Proof of renters insurance is a smart move for landlords and property owners. Requiring tenants to prove they have a renters insurance policy covers their personal belongings in case of damage or theft. Additionally, renters insurance includes personal liability coverage for property damage or certain types of injury. So, if you are a landlord, proof of renters insurance reduces potential liability claims from tenants due to property damage.
Although renters insurance benefits tenants, it’s rare for tenants to take out a policy. Unfortunately, some tenants view renters insurance coverage as an extra expense they can do without. That is why it’s always a good idea for the lease agreement to include a clause requiring proof of insurance coverage. Typically, proof of coverage means sending a copy of the tenant’s insurance policy.
If you are a landlord or rental property owner, what do you need to know about proof of renters insurance? In what circumstances can you require a tenant to arrange for insurance to cover personal property?
This guide to renters insurance explains why you should always insist on tenants taking out some sort of rental dwelling policy. As a landlord, knowing the benefits of renters insurance is valuable when explaining to new tenants why you require them to take out insurance.
What is Proof of Renters Insurance?
Proof of renters insurance is a copy of a renters policy agreement showing coverage for theft and damage to a renter’s personal property as well as personal liability. The proof of renter insurance could be physical proof, such as a photocopy or digital proof.
In most cases, the proof of coverage should also include the landlord as an interested party. This ensures that the renter keeps an active insurance policy (also called an HO-4 policy) for the duration of the tenancy.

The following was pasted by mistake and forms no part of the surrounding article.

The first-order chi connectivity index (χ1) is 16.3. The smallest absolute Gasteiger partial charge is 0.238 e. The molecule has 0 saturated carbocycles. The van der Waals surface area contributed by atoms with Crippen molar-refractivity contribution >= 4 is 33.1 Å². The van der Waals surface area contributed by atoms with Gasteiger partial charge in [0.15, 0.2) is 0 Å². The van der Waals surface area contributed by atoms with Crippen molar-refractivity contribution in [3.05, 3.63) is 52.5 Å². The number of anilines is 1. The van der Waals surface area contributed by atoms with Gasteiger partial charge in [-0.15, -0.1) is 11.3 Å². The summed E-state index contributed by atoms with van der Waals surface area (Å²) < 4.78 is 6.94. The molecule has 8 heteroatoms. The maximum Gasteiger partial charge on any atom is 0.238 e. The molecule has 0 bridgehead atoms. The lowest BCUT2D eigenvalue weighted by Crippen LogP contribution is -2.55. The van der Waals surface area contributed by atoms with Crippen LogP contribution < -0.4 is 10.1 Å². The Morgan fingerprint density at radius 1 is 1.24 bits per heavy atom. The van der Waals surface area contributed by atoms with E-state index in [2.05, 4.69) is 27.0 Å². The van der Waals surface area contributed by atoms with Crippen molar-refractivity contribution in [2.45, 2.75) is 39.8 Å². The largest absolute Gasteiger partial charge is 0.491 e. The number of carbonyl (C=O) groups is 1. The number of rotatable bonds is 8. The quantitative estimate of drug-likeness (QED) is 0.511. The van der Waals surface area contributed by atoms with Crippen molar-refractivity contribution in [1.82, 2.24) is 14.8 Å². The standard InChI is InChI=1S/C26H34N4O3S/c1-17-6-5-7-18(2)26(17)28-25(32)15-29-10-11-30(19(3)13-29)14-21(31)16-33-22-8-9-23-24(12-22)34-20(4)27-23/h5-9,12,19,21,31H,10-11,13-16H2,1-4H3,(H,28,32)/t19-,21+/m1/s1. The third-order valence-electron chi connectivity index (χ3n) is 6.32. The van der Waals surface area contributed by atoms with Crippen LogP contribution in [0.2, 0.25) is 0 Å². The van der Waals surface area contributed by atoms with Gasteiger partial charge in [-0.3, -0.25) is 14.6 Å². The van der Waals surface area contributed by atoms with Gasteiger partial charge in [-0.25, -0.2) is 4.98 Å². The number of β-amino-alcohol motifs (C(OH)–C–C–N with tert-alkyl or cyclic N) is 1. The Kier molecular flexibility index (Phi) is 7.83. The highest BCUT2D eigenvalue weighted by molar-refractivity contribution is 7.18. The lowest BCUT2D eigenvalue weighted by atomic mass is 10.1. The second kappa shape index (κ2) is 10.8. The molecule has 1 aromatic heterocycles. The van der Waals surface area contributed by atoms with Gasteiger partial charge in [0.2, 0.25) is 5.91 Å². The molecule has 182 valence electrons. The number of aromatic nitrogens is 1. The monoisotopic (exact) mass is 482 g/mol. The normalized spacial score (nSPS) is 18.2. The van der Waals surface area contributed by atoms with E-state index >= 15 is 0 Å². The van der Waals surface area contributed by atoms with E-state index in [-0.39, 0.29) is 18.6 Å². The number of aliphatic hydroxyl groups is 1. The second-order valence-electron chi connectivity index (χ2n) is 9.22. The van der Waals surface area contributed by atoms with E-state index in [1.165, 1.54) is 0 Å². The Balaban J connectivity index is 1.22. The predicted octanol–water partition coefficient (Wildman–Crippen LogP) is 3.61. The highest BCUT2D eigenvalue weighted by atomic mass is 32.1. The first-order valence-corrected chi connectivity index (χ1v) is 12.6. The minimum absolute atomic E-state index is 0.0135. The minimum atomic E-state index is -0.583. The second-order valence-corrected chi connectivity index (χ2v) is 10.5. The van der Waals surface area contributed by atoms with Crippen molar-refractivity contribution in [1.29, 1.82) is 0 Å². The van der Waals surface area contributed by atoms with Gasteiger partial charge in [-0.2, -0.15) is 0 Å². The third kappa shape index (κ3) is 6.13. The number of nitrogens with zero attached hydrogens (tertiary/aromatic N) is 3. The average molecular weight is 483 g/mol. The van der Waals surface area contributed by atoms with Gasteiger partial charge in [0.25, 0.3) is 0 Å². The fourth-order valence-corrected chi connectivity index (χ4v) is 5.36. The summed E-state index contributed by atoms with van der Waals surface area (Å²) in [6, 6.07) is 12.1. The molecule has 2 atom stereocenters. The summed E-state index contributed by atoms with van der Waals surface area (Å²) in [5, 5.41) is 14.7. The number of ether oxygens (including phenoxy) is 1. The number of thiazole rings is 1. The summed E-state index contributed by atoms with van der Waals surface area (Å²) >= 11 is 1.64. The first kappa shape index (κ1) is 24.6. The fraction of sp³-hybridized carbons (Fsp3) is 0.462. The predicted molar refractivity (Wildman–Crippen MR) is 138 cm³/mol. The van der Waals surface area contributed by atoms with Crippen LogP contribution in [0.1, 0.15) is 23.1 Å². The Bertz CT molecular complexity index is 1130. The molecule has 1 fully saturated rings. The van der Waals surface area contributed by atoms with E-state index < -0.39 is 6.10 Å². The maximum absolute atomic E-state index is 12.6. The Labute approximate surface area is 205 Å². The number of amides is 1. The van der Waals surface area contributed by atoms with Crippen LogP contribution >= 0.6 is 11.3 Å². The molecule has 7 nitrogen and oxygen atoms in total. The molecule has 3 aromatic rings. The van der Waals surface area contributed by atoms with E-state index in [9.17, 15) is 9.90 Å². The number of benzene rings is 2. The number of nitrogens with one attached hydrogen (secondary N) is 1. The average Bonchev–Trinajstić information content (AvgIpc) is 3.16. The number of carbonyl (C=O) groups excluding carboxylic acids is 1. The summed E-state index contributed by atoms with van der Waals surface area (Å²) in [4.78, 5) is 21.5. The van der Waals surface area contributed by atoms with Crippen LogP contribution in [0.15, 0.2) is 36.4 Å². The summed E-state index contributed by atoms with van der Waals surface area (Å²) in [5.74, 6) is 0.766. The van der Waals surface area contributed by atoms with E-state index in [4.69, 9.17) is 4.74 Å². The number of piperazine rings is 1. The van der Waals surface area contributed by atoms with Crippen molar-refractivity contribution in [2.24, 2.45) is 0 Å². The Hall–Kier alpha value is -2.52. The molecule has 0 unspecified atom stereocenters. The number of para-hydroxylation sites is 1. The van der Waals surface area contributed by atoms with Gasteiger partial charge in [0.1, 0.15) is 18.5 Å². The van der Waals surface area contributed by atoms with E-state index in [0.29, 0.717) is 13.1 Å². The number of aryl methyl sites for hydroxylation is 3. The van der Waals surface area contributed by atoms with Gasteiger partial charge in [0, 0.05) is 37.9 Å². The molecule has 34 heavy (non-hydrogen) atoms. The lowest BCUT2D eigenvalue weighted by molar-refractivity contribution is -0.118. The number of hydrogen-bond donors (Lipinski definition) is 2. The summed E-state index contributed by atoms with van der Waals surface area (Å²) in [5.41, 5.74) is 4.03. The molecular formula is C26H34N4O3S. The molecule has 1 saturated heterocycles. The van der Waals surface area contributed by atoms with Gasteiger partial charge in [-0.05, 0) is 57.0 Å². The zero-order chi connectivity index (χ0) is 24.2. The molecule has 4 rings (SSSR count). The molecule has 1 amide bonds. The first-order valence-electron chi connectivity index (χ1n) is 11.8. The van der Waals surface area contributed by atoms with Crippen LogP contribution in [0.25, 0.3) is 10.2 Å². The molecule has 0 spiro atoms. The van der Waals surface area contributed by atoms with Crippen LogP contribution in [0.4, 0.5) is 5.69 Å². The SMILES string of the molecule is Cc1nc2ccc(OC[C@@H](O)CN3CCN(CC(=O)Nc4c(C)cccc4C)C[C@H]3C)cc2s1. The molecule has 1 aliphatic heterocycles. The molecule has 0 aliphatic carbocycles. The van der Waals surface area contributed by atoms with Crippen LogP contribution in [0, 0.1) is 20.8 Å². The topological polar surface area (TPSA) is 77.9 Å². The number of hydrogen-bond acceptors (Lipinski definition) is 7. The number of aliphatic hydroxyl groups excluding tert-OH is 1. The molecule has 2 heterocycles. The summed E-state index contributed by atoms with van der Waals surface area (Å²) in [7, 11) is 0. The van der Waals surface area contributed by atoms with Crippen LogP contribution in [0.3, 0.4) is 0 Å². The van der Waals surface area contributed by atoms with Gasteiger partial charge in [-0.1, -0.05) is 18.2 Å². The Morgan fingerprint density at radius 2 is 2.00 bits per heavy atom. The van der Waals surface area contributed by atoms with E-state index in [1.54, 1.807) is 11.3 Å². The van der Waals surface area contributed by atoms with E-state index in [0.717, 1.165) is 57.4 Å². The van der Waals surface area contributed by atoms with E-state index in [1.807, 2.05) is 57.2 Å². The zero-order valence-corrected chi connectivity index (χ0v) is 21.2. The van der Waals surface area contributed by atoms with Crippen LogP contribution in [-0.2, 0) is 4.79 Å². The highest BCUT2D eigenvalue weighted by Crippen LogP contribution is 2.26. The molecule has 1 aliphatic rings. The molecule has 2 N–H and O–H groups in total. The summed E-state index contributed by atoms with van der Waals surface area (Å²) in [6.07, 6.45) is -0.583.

How to Prove You Have Renters Insurance
There are several ways for tenants to show evidence of insurance. However, the rental agreement could state the specific type of proof you require. For example, if you use a property management app, you could require digital proof of a tenant’s insurance.
Here are four ways your tenant can show evidence of insurance:
- Policy Declarations Page: Also called a ‘dec’ page, this insurance document shows the tenant’s name, provider, amount of coverage, deductions, and policy number. To prove renters insurance, you can require the tenant to mail a paper copy or email an electronic copy of the declarations page.
- Digital file: If you use property management software, the tenant can upload a digital copy of the active insurance policy as electronic proof.
- Landlord as an interested party: The lease terms could require the tenant to name you as an additional interested party on the renters insurance cover agreement. This also ensures that the renter doesn’t cancel the policy after showing proof of renters insurance and prevents policy lapses.
- Verbal confirmation: You could ask the renter for verbal confirmation that they have a valid renters insurance policy. However, most landlords ask to see electronic or physical proof of the actual insurance policy.
How Much Do Landlords Require?
You should require that tenants have a basic renters insurance plan to cover the cost of replacing personal belongings and three months’ worth of expenses. However, if the tenant has a pet, then you could require more coverage. Regardless of the amount, it must cover the entire amount of any potential claim.
Related reading: The landlord’s guide to pet screening.
Renters insurance should have enough coverage to replace the tenant’s property losses due to fire, theft, falling objects, or some other disaster. For example, if the tenant has $25,000 in personal property, the basic tenant’s insurance policy should be $25,000. In addition, the policy should have at least $100,000 in liability coverage for additional expenses.
Failure to require tenants to have adequate insurance could mean they come after you to cover the difference.
Here’s an example to show how much renters insurance you should require.
Suppose your tenant has personal property with a combined value of around $20,000. However, a fire in another apartment destroys most of their personal belongings. The insurance coverage will cover the cost of damage to the items. However, during the renovations, the tenant needs temporary housing. In this case, unless the renter has enough insurance coverage, they could start a lawsuit to claim their living expenses and cost of personal items from you.